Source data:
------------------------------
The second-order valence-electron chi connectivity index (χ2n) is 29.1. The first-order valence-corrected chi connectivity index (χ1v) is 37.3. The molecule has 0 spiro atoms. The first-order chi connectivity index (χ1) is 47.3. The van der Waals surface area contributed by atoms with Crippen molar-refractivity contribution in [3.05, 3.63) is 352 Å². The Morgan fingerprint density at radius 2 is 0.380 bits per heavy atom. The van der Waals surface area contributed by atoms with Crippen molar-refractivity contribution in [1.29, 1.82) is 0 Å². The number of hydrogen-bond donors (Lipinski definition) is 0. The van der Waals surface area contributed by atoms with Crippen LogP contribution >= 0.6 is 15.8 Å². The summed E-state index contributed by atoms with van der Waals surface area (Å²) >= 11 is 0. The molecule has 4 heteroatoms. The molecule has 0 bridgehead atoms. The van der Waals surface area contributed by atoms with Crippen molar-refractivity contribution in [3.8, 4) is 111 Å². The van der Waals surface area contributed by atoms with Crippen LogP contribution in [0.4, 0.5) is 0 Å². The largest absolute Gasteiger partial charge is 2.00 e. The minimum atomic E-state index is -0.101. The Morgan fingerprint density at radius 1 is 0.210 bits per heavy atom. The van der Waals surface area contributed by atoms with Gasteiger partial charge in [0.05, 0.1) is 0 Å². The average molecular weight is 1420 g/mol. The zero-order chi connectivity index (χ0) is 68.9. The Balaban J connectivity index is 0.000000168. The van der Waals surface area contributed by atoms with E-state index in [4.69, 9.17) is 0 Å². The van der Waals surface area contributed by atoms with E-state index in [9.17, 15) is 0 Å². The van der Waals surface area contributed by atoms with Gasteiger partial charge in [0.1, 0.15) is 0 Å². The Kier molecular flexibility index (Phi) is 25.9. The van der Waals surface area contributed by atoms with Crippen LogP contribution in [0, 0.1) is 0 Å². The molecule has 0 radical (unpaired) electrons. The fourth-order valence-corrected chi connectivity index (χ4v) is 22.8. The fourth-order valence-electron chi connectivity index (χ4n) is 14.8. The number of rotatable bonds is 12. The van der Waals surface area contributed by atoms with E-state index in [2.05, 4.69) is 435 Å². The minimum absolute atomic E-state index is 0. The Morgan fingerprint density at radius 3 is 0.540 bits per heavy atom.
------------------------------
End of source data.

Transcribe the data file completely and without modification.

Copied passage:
The second-order valence-electron chi connectivity index (χ2n) is 29.1. The first-order valence-corrected chi connectivity index (χ1v) is 37.3. The molecule has 0 spiro atoms. The first-order chi connectivity index (χ1) is 47.3. The van der Waals surface area contributed by atoms with Crippen molar-refractivity contribution in [3.05, 3.63) is 352 Å². The Morgan fingerprint density at radius 2 is 0.380 bits per heavy atom. The van der Waals surface area contributed by atoms with Crippen molar-refractivity contribution in [1.29, 1.82) is 0 Å². The number of hydrogen-bond donors (Lipinski definition) is 0. The van der Waals surface area contributed by atoms with Crippen LogP contribution >= 0.6 is 15.8 Å². The summed E-state index contributed by atoms with van der Waals surface area (Å²) >= 11 is 0. The molecule has 4 heteroatoms. The molecule has 0 bridgehead atoms. The van der Waals surface area contributed by atoms with Crippen molar-refractivity contribution in [3.8, 4) is 111 Å². The van der Waals surface area contributed by atoms with Crippen LogP contribution in [0.4, 0.5) is 0 Å². The largest absolute Gasteiger partial charge is 2.00 e. The minimum atomic E-state index is -0.101. The Morgan fingerprint density at radius 1 is 0.210 bits per heavy atom. The van der Waals surface area contributed by atoms with Gasteiger partial charge in [0.05, 0.1) is 0 Å². The average molecular weight is 1420 g/mol. The zero-order chi connectivity index (χ0) is 68.9. The Balaban J connectivity index is 0.000000168. The van der Waals surface area contributed by atoms with E-state index in [4.69, 9.17) is 0 Å². The van der Waals surface area contributed by atoms with E-state index in [9.17, 15) is 0 Å². The van der Waals surface area contributed by atoms with Gasteiger partial charge in [0.1, 0.15) is 0 Å². The Kier molecular flexibility index (Phi) is 25.9. The van der Waals surface area contributed by atoms with Crippen LogP contribution in [0, 0.1) is 0 Å². The molecule has 0 radical (unpaired) electrons. The fourth-order valence-corrected chi connectivity index (χ4v) is 22.8. The fourth-order valence-electron chi connectivity index (χ4n) is 14.8. The number of rotatable bonds is 12. The van der Waals surface area contributed by atoms with E-state index in [2.05, 4.69) is 435 Å². The minimum absolute atomic E-state index is 0. The Morgan fingerprint density at radius 3 is 0.540 bits per heavy atom.